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Merry Christmas, Dan De Vaul!

The county demands $500 per day for a Christmas tree fundraiser and begins billing by the hour

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In the latest kerfuffle between rancher Dan De Vaul and county bureaucrats, SLO County code enforcers have begun fining De Vaul $500 per day for selling Christmas trees to benefit Sunny Acres, the not-for-profit clean-and-sober living facility he founded on his 72-acre ranch. County officials say that he doesn't have the proper permits because the tree sale constitutes operation of a roadside stand.

Plus, they've told him in a separate letter that they're billing him for every hour they have to spend dealing with those and related code issues from now on. So far, that bill has reached $990, and the rate is $99 per hour.

As of press time, De Vaul had refused to close the stand and was attempting to sell his remaining trees from his ranch on Los Osos Valley Road. He said he found bitter irony in the fact that the fines came in the same week county supervisors had named as homeless prevention week. Meanwhile fines for the trees were mounting, totaling more than $6,000--assuming the county began its tabulations on the date of its Nov. 30 notice.

In the letter to De Vaul, Senior Investigator Marie Cowan said that in order to stop the fines, De Vaul would not only have to get a permit for the sale of the trees but also get a grading permit, apparently to address construction materials that have been stored on the land.

In addition to the Christmas trees, the entrance to the ranch--just outside SLO City limits--is marked by stacks of wine casks, collections of farm equipment, and an assortment of nursery-style container plants. Most of it is the sort of detritus common to agricultural lands, but it has all come under a magnifying glass in recent years as development has come to surround the property.

County code enforcers have been at odds with De Vaul over issues that range from dirt he's added to the ranch--an agricultural soil enhancement project, he insists, though for a time he allowed dirt-bike riders to ride there--to the way he's housed the 30 or so homeless people and recovering addicts and alcoholics who live at Sunny Acres.

"All he needs to do is just get it cleaned up so everybody driving by doesn't have to see all that stuff," Cowan said in an interview. "The county has tried really hard to help him live out his dream. He's really not working with us so well, though, and there's only so much we can do."

She said the fines followed warnings in August that the stand wasn't legal. Once he expanded it by selling trees, Cowan said, the county decided the violation was "willful" and started the fines.

De Vaul is equally frustrated, saying of the latest order threatening to bill him for county time: "All we can do is go ahead and keep doing what we think is right."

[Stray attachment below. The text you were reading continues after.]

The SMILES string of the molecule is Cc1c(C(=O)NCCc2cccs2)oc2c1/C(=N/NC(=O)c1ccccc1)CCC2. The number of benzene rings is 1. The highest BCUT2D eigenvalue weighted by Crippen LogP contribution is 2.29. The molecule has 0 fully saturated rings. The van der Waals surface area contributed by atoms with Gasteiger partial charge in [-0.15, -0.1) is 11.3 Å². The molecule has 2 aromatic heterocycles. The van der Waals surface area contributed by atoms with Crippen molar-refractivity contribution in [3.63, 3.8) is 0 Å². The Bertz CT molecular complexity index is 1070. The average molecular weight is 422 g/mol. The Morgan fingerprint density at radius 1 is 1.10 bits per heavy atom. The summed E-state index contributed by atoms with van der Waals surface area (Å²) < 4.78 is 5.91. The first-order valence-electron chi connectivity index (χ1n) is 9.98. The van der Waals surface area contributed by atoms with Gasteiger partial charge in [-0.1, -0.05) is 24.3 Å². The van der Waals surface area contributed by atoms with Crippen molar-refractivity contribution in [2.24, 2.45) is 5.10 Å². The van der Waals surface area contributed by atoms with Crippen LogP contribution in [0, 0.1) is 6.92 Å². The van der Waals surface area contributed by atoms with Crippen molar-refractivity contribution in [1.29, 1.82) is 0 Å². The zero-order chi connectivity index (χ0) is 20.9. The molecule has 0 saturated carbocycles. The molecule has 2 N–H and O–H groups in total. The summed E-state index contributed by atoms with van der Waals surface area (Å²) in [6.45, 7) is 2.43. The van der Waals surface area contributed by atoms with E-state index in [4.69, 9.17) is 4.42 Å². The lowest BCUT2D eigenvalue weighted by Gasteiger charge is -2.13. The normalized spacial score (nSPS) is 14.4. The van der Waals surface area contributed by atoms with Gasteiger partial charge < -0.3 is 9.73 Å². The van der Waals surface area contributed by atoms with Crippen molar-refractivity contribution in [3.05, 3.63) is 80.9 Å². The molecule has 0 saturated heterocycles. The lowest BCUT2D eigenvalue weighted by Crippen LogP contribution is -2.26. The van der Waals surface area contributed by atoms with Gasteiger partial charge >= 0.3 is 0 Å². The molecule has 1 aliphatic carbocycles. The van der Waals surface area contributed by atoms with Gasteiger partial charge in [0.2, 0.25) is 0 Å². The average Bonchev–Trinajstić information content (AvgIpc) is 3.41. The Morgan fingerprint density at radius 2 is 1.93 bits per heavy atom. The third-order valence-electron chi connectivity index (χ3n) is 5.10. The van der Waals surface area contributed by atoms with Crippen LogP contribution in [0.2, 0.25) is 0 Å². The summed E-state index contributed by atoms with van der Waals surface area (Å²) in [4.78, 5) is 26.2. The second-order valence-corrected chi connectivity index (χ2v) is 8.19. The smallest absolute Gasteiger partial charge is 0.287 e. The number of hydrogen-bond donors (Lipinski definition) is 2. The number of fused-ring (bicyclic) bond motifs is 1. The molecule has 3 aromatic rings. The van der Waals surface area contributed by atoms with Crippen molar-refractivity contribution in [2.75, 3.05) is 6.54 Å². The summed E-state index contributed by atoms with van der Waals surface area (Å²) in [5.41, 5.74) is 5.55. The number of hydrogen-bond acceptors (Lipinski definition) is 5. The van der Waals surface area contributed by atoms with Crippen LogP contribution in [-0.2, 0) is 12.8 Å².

Things came to a head in 2005, when the county moved to evict Sunny Acres residents from the ranch, but the operation has since continued on a smaller scale.

De Vaul has made efforts to respond to county demands, at times planting roses and grasses and, more recently, moving the dozens of vehicles--ranging from priceless classics to burned-out junkers--that had dotted his land, into a central location. Yet he's remained stubbornly unyielding to other county demands.

De Vaul, for example, is convinced that the latest volley by the county is an act of retaliation for his publicly embarrassing officials in August by having residents sleep out of doors, and later in tents, after code enforcers told him the residents could no longer spend their nights in a converted barn. De Vaul said he couldn't afford the permitting process--he estimated it would cost $400,000, though code enforcers scoffed at the figure--to make the barn habitable. For now, residents sleep in a six-bedroom farm house on the ranch.

"I think all they're doing is looking for a chance to bust my balls because of what I did with the beds," he said.

Investigator Cowan denied any link between the fines and the bed incident.

De Vaul said his family has been selling trees on the ranch for more than 15 years. The last time county officials objected, he said, a judge threw the matter out of court.

Ultimately, said Judie Najarian, the chairwoman of the Sunny Acres board, the ranch might be best served by having the city of San Luis Obispo annex the land. De Vaul hopes to develop the property with a mix of affordable and high-end houses that would generate money to permanently fund the facility, which emphasizes individual responsibility in its recovery efforts.

On a recent day so windy that the boards in the barn below De Vaul's house whistled and banged, Jess Macias continued to man the tree stand despite the bureaucrats' orders. A five-year Sunny Acres resident, Macias said he's happy to help.

"I was looking at five years in prison if I didn't get my act together," he said of the circumstances that brought him to the ranch. "Dan gave me my life back. I owe him big time."

In its notice, the county informed De Vaul that he can appeal the fine--but only if he pays it first.

Managing Editor Patrick Howe can be reached at phowe@newtimesslo.com.

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